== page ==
Security policies need to be automated. By pressing a button, you should be able to evaluate security policies for any application at any stage and environment. This is a major shift that happens when you follow the principle of security as code – everything about security is codified, versioned, and automated. Security artifacts are checked in as “code” in a repository and versioned.

Enterprises should build standardized security patterns to allow easy reuse of security across multiple organizations and applications. Using standardized security templates (also as “code”) will result in out-of-the-box security, instead of having each organization or application owner define the policies and automation by team. For example, if you’re building a 3-tier application, a standard cloud security pattern must be defined. Similarly, for a dev/test cloud, another cloud security pattern must be defined and standardized. Both hardened servers and hardened clouds are patterns that can yield security out of the box.

With AWS cloud, the 5 NIST AWS Cloud Formation templates can be used to harden your networks, VPCs, and identity and access management roles. The cloud application can then be deployed on this secure cloud infrastructure where these templates form the “hardened cloud.” For private cloud or on-premises servers, the server hardening can be done by products such as BMC BladeLogic Server Automation. For public cloud and application hardening, we have a new cloud service being developed to define and validate public cloud services.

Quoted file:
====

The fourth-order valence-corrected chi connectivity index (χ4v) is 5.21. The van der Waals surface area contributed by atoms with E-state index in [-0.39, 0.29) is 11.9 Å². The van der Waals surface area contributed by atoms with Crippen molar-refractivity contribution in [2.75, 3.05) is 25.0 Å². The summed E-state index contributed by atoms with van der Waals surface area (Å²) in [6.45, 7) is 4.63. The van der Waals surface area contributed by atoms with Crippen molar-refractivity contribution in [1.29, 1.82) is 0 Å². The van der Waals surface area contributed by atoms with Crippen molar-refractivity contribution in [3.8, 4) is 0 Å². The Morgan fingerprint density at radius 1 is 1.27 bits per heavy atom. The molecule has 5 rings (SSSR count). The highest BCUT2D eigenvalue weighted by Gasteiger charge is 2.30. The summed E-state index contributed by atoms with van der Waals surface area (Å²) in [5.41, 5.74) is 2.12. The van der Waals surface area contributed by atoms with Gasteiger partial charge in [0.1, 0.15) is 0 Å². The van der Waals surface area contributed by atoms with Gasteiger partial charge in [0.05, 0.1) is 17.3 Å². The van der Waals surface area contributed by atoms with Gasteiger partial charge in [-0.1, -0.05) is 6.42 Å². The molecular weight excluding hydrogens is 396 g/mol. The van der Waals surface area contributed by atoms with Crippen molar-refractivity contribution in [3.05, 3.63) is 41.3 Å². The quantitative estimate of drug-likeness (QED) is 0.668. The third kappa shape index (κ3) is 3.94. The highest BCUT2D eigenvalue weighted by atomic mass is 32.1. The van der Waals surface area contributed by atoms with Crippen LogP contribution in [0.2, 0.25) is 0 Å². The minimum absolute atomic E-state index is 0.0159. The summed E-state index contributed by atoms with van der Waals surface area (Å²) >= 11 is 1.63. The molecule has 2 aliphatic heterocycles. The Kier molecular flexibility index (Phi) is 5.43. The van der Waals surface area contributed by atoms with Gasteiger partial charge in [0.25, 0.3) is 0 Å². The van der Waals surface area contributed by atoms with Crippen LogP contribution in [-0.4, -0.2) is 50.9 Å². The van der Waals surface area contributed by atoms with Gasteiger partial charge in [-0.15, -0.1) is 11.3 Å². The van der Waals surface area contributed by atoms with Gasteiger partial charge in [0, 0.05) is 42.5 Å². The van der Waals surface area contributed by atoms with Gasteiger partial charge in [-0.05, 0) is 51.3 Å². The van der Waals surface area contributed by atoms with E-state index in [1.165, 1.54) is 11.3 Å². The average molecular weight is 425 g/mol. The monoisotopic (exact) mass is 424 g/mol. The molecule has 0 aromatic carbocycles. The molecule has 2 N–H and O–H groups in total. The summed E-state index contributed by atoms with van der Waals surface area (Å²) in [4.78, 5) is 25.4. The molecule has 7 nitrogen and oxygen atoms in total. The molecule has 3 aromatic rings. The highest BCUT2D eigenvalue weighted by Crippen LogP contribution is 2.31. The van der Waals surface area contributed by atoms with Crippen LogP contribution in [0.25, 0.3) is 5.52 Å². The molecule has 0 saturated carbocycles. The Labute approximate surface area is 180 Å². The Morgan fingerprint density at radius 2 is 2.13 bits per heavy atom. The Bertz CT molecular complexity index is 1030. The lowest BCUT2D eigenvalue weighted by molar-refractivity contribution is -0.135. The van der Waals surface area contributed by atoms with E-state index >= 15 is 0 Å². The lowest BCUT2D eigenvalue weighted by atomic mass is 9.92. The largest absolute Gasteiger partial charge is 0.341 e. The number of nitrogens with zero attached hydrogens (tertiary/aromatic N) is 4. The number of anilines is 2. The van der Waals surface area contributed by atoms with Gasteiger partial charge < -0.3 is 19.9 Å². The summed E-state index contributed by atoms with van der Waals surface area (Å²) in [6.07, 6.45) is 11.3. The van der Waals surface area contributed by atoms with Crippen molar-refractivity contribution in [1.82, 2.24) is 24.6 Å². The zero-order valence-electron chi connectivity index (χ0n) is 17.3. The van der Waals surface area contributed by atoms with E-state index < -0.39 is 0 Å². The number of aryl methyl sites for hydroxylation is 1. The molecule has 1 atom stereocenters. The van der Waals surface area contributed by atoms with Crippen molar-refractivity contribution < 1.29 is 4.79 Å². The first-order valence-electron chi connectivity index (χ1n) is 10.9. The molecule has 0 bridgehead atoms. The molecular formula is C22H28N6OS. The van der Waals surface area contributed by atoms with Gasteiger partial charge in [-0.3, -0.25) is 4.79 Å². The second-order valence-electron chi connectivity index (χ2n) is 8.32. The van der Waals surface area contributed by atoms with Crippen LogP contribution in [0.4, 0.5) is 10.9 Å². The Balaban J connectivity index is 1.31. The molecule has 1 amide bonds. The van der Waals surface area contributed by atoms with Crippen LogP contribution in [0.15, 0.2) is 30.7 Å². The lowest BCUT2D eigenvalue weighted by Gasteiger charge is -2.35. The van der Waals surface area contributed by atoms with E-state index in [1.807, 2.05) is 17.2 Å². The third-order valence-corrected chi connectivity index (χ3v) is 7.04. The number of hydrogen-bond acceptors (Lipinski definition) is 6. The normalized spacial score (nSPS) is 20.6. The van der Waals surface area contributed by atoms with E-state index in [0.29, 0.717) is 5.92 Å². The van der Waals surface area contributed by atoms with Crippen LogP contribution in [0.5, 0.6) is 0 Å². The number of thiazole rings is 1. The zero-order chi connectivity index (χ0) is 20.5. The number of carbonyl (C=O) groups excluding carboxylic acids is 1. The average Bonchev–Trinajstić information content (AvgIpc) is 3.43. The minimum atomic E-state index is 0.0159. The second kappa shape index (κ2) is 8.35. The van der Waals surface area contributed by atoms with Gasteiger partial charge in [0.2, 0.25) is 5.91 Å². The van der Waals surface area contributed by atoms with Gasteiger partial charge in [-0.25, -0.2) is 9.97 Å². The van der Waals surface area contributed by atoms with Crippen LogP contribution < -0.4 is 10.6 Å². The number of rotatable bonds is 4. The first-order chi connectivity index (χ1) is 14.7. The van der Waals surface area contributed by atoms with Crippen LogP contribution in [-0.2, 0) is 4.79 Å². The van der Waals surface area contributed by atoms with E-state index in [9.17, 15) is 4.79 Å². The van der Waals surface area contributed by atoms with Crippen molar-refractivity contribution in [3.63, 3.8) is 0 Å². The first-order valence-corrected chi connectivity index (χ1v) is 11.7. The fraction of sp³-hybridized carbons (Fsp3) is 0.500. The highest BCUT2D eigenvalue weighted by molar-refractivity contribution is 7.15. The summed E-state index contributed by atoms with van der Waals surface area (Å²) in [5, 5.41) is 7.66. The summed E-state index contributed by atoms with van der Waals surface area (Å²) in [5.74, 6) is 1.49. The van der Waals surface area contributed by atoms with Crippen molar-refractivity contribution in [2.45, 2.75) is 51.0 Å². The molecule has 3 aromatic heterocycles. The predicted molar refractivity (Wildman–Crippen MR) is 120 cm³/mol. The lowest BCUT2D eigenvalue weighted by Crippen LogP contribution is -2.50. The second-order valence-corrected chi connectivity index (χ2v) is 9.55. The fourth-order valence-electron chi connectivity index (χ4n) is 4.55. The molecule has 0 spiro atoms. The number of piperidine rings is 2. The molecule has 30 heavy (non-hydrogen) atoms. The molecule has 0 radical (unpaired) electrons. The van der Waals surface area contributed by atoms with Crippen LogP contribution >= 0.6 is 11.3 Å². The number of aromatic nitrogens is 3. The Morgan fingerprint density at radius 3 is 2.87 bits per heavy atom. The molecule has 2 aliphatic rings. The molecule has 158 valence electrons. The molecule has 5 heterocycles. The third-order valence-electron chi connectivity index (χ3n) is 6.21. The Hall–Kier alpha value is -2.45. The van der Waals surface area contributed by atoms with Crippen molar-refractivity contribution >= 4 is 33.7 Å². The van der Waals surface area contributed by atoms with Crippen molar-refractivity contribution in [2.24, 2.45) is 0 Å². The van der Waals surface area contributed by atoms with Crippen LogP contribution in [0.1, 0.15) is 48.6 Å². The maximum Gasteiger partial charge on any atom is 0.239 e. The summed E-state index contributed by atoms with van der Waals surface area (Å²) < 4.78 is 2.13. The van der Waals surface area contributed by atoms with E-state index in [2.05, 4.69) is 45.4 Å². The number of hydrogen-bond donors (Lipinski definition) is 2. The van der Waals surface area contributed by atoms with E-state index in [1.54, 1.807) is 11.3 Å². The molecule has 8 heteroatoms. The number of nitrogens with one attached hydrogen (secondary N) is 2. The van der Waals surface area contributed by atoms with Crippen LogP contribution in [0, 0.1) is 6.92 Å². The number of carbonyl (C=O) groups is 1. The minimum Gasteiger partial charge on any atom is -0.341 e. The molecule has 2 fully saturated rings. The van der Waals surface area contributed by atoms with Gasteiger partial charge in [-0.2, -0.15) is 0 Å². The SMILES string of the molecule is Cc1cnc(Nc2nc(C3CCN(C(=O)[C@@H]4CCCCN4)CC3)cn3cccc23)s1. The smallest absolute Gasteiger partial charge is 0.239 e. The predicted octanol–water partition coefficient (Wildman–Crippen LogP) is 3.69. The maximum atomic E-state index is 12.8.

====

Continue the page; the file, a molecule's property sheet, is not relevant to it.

1. Define security user stories and do a security assessment of the application and infrastructure architecture
    Security-related user stories must be defined in the agile process, just like any other feature stories. Examples include “input validation for cross-site scripting and SQL injection,” “SSL/TLS enabled for all communication,” “automated application security testing,” and so on. This process will ensure that security is not ignored. Security controls are identified based on the application security risk and threat models for the application and infrastructure architecture. These controls are implemented in the application code or through policies.
  2. Test and remediate security and compliance at application code check-in
    As frequent application changes are continuously deployed to production, the security testing and assessment is automated early in the DevOps pipeline. Security testing is automatically triggered as soon as code check-in happens for both application and infrastructure changes.

There are many security vulnerability scanning tools available from BMC and other vendors or as open source software that can help automate and speed the detection and remediation of vulnerabilities. If critical or high vulnerabilities are found, automation tools can create “defects/tickets” for resolution that will be assigned to the owner of the component.